The Graduate School of Management (GSM) at the University of California, Davis, seeks temporary instructors to teach one or multiple Accounting courses during the 2014-2015 academic year. The GSM is looking for lectures with advanced accounting training who can teach at the undergraduate and graduate levels in specific curriculum areas as exemplified by the courses listed below.
Course curricula may include Corporate Finance, Evaluation of Financial Information, Corporate Financial Reporting, Managerial Accounting, Managing Costs & Quarterly Data, Business Taxation and Accounting Ethics. Descriptions are listed below.
Corporate Finance: Bridges the gap between concepts in corporate finance learned in Management 205 and corporate finance as it is currently applied by top management of U.S. firms. Questions to be addressed: Do managers practice what MBA programs teach? If not, why not? Which theories that MBAs have learned are recognized by managers? Which theories seem to fit the facts best? The course is highly recommended for students interested in corporate or nonprofit finance.
Evaluation of Financial Information: Evaluates the information in financial reports of business enterprises, with an emphasis on the uses of financial statements by business managers and persons outside the firm, such as investors, creditors, and financial analysts. Studies U.S. and U.K. enterprises. Covers techniques of financial analysis, evaluation of the quality of financial data, prediction of financial variables, cash flow and accounting valuation models, analysis of significant transactions, stock market effects of accounting information.
Corporate Financial Reporting: Critically analyzes and evaluates contemporary issues in corporate accounting and financial reporting, and develops implications of those issues for managers, investors, independent accountants, and policy makers. Focuses on the underlying accounting concepts and the motivations for and consequences of accounting and disclosure alternatives. Discusses research findings and legal implications where relevant. Covers generally accepted accounting principles for industrials, banks, and other organizations.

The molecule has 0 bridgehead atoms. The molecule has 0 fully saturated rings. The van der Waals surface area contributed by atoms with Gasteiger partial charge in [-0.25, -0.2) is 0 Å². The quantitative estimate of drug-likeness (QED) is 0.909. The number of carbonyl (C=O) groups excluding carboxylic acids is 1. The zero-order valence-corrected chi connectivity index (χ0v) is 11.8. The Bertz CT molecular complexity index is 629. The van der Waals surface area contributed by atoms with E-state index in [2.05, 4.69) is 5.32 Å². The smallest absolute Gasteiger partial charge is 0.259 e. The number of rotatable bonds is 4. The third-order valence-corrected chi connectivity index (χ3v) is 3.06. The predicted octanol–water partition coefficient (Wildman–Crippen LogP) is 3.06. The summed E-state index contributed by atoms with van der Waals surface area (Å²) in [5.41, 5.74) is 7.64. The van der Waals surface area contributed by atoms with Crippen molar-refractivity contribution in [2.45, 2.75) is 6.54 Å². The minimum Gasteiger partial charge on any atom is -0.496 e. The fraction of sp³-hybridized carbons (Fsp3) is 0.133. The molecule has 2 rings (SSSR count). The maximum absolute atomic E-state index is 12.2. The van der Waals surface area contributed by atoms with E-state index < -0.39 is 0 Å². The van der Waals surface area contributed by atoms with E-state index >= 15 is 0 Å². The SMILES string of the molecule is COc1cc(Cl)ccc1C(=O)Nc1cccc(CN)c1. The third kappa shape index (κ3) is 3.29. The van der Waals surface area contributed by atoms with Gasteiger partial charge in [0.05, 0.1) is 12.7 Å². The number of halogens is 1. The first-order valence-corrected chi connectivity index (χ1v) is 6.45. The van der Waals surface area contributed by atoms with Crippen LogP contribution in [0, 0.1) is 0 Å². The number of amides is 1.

Managerial Accounting: Focuses on the use of accounting information for better managerial decision-making and creating value for organizations. Topics include product costing, cost allocation, incremental analysis, budgeting, variance analysis, and performance evaluation. Methods for learning include: lectures, problem-solving, case presentations and discussion.
Managing Costs & Quality: Deals with designing cost systems in high-technology organizations and managing operations to maximize quality and minimize costs. Subjects include activity-based costing and management, target costing for new products, kaizen costing for existing products, supply chain cost management and applications of the theory of constraints to capacity problems, all in high-technology settings.
Business Taxation: Develops and applies a framework for analyzing how income taxes affect business decisions and company strategy. Applications include the role of taxes in management compensation, multinational decision- making, corporate restructuring transactions, and succession planning. Emphasizes tax planning concepts and their application rather than the detail of the federal code.
Accounting Ethics: Analysis of accountants' professional responsibilities and ethics. Topics include the behavioral foundations of ethics in a business environment, as well as how those elements affect accountants' integrity, objectivity, and independence. Professional standards related to accountants' conduct are also covered.
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